The first U.S. Census was carried out in 1790 to count the population in each state and assign seats in Congress accordingly. Since then, the Census Bureau has expanded its mission, collecting information about occupation, education, income, geographical location, and other personal data, which researchers use to inform economic and social policies. As more detailed information is collected, the datasets become more useful—but confidentiality becomes harder to preserve.

“The Census Bureau has a lot of data that is potentially very valuable, and the more use we make of it, the more value it can be to society,” said Margaret C. Levenstein, executive director of the Michigan Census Research Data Center. “So that is a tradeoff—how do you make the most use of it but maintain the confidentiality?”

A research team led by Jerry Reiter, a professor of statistics at Duke University, and John Abowd, a professor of economics at Cornell University, has developed an innovative approach to solve this problem using not real, but synthetic data: simulated data generated from statistical models.

There are basically two ways to reduce the risk of a confidentiality breach, Abowd explained. The familiar approach is to perform an analysis on confidential data and then add random error to the output of the analysis. Introducing random error in the output is necessary to reduce the chance that information about any individual will be revealed. But sometimes the random error precisely masks the features that researchers are interested in. Another way, that gets around this problem, is to implement privacy protections on the input of an analysis, by modifying the dataset itself. Reiter and Abowd chose the latter approach.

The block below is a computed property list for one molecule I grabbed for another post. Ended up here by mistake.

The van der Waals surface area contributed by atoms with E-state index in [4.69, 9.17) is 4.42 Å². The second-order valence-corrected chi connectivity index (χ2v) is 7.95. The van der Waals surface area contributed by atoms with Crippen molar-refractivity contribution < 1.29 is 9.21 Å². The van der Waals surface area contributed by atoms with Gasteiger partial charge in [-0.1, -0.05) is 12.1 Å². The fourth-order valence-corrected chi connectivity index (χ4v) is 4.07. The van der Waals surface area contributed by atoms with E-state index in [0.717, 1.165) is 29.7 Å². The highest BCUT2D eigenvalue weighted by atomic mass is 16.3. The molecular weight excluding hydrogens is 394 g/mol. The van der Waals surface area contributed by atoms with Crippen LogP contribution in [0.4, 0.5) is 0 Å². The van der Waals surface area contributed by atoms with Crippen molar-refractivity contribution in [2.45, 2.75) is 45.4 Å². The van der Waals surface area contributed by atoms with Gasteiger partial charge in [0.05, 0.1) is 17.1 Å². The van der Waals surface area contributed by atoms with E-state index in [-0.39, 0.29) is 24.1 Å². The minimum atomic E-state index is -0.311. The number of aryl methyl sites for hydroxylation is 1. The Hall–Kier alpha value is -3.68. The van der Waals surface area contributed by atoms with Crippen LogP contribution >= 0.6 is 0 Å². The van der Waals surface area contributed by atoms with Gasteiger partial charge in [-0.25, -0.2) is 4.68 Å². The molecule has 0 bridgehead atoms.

In their approach, the researchers feed the original Census data, which is kept confidential, into a complex statistical model that generates a simulated population that has the same general features as the original data. If you have a confidential dataset of 100 individuals' ages and incomes, for example, a corresponding synthetic dataset composed of 100 imaginary individuals would have the same mean age and mean income as the original. One of the major challenges is to create synthetic data that is statistically identical, but not an exact replica, of the original data.

“Any query that can be asked of the confidential data can also be asked of the synthetic data,” Abowd said. Because the synthetic data represent imaginary individuals, there is low risk in making synthetic data public.

The synthetic data are often used to develop and test computer code for analyses. But ultimately, any analysis on synthetic data needs to be verified on the original dataset. So, the researchers developed a "verification server"—an intermediary computer—to perform the same analysis on the original confidential data. The verification step determines whether the results of the analysis on synthetic data are also true for the original data. “The validation is a way of making sure that the assumptions that were built into the synthetic data are not driving the results, as opposed to the thing that the person is trying to study,” said Levenstein.